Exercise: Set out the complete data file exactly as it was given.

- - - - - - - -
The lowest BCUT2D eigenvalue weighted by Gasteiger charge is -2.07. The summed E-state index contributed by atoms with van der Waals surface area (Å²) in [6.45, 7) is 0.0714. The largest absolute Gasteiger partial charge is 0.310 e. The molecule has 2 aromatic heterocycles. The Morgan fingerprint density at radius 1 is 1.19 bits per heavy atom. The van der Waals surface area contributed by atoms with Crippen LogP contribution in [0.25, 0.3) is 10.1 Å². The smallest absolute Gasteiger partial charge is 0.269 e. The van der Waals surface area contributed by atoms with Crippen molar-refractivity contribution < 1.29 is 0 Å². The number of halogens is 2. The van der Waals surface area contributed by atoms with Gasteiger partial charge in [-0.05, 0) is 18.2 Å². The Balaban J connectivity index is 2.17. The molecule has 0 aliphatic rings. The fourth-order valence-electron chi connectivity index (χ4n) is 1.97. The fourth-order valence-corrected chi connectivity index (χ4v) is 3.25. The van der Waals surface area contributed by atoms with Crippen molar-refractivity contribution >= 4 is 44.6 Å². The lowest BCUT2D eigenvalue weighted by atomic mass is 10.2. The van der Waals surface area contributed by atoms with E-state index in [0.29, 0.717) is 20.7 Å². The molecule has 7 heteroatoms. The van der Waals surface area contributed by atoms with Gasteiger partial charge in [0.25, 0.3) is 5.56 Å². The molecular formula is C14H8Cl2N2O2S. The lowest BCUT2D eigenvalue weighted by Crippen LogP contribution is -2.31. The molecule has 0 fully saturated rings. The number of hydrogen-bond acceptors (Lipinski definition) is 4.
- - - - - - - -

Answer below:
The lowest BCUT2D eigenvalue weighted by Gasteiger charge is -2.07. The summed E-state index contributed by atoms with van der Waals surface area (Å²) in [6.45, 7) is 0.0714. The largest absolute Gasteiger partial charge is 0.310 e. The molecule has 2 aromatic heterocycles. The Morgan fingerprint density at radius 1 is 1.19 bits per heavy atom. The van der Waals surface area contributed by atoms with Crippen LogP contribution in [0.25, 0.3) is 10.1 Å². The smallest absolute Gasteiger partial charge is 0.269 e. The van der Waals surface area contributed by atoms with Crippen molar-refractivity contribution < 1.29 is 0 Å². The number of halogens is 2. The van der Waals surface area contributed by atoms with Gasteiger partial charge in [-0.05, 0) is 18.2 Å². The Balaban J connectivity index is 2.17. The molecule has 0 aliphatic rings. The fourth-order valence-electron chi connectivity index (χ4n) is 1.97. The fourth-order valence-corrected chi connectivity index (χ4v) is 3.25. The van der Waals surface area contributed by atoms with Crippen molar-refractivity contribution >= 4 is 44.6 Å². The lowest BCUT2D eigenvalue weighted by atomic mass is 10.2. The van der Waals surface area contributed by atoms with E-state index in [0.29, 0.717) is 20.7 Å². The molecule has 7 heteroatoms. The van der Waals surface area contributed by atoms with Gasteiger partial charge in [0.25, 0.3) is 5.56 Å². The molecular formula is C14H8Cl2N2O2S. The lowest BCUT2D eigenvalue weighted by Crippen LogP contribution is -2.31. The molecule has 0 fully saturated rings. The number of hydrogen-bond acceptors (Lipinski definition) is 4.